Being a Mom

Happy Mother’s Day to all the moms out there.  I hope that this day finds you relaxing and taking a few moments for yourself.  My morning has started out wonderfully – sleeping in as much as possible (almost made 8am!), coffee in bed, time to write and my cute littles helping Jon with breakfast.  

I became a mom in 2009 when Katharine came into this world.  It seemed like a long time coming with a miscarriage along the way.  My mind was blown away by this little package of joy (and tears) that we had created.  Jon and I lived in Phoenix and brought this little bundle home to our small apartment, not knowing what we had gotten into.


Today, we are blessed with a caring, intelligent, strong, opinioned little 7 1/2 year old who is out to take on the world.  She makes me smile every day.  Posed below helping with Mother’s Day brunch preparation.  


Two years and 4 months later, our family became complete when Matthew was born.  By this time, we had settled back into Park City and I thought I had this mom thing down.  1 + 1 definitely equaled way more than 2.  Matthew was a calm little one, just rolling with it when his two year old sister gave him aggressive hugs and tried to “help.”

Matthew just turned five years old, and has fully lived up to his nickname (#shifty), so pictures of him not moving are hard to find.  He is one of the most kind, earnest kids I have ever met.  He loves life and makes us laugh daily.  I have never met a five year old who builds Legos like he can, and he still snuggles me every morning.  Posed below at his first ever t-ball game.  


Being a mother is more than I ever imagined.  It has challenged me to slow down and take it in, with the knowledge that these days won’t last forever.  Here are a few things that I have learned in the last seven years that in reflection have helped me to become a better person.  

  • Being a mom means being comfortable with constant change.  Early in Katharine’s life I remember thinking, I have finally figured this thing out (happened to be relative to her sleeping).  The next day maybe even the next hour, things changed.  Before kids, I thought I had life figured out.  I had a plan, and overall things seemed to go according to the plan.  Now, that just doesn’t work (it probably wasn’t working before either).  Having kids makes it incredibly obvious that you have to be flexible.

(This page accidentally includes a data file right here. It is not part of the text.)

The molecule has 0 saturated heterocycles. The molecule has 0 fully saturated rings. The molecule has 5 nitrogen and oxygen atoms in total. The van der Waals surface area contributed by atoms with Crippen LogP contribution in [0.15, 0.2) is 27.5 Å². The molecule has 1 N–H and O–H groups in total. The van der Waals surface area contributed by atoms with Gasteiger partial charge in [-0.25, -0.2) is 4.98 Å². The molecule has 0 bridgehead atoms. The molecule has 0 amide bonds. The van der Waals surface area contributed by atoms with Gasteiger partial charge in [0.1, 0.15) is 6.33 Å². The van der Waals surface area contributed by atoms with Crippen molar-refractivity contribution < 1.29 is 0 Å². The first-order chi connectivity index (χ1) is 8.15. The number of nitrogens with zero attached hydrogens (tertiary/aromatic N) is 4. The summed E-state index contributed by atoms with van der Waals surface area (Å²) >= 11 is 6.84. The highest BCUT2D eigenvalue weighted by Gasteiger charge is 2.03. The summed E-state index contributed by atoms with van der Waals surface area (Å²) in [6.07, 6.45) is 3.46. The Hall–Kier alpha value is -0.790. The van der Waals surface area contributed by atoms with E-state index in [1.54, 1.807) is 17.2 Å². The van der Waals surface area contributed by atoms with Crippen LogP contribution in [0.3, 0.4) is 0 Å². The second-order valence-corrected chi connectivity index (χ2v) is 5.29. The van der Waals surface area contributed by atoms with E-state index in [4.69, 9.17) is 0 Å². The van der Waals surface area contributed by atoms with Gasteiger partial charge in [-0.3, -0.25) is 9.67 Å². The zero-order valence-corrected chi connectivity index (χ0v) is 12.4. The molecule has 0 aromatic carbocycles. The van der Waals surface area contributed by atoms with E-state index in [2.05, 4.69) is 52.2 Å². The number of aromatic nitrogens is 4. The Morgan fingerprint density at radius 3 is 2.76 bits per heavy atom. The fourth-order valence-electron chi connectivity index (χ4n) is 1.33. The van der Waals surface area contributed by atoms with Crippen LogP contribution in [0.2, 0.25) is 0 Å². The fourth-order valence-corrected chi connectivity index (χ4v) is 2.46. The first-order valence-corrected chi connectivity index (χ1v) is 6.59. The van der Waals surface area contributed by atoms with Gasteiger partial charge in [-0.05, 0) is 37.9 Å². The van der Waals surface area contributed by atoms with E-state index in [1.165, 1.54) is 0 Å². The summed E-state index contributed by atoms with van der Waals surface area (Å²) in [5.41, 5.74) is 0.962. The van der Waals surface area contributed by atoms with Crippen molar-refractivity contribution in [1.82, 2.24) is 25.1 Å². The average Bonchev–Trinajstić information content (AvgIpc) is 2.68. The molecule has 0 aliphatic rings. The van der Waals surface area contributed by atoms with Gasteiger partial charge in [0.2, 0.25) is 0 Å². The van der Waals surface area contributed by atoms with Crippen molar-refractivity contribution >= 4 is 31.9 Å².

• Being a mom has helped me enjoy the journey so much more.  Often times before kids, I would set a goal and celebrate when I reached it.  Not a bad thing, but what I missed in that process was enjoying the actual journey.  With my kids, the journey is the fun.  Matthew is learning t-ball right now, and last week I went to his game and just giggled the whole time as they ran all over the field doing about everything but playing t-ball.  
  • Being a mom means you have to understand your values.  The clearer that I have been on what matters to me, what I value, the better I am for my kids.  One of the strongest examples of this for me has been with working out.  I have had an on and off love affair with fitness my entire life.  The last four years I have refocused myself on being strong and fit in order to live the healthiest life I can.  I value this and now so do my kids.
  • Being a mom means little eyes are always watching.  I want to role model for Katharine and Matthew that you can be a confident, smart, caring mom and worker at the same time.  I hope that this helps them to know that anything is possible. 
  • Being a mom is about helping my kids make their own dreams come true.  We talk about this a lot with together.  We can’t do it for them, it is about them identifying what their dreams are, working hard to make them happen and enjoying their own journey.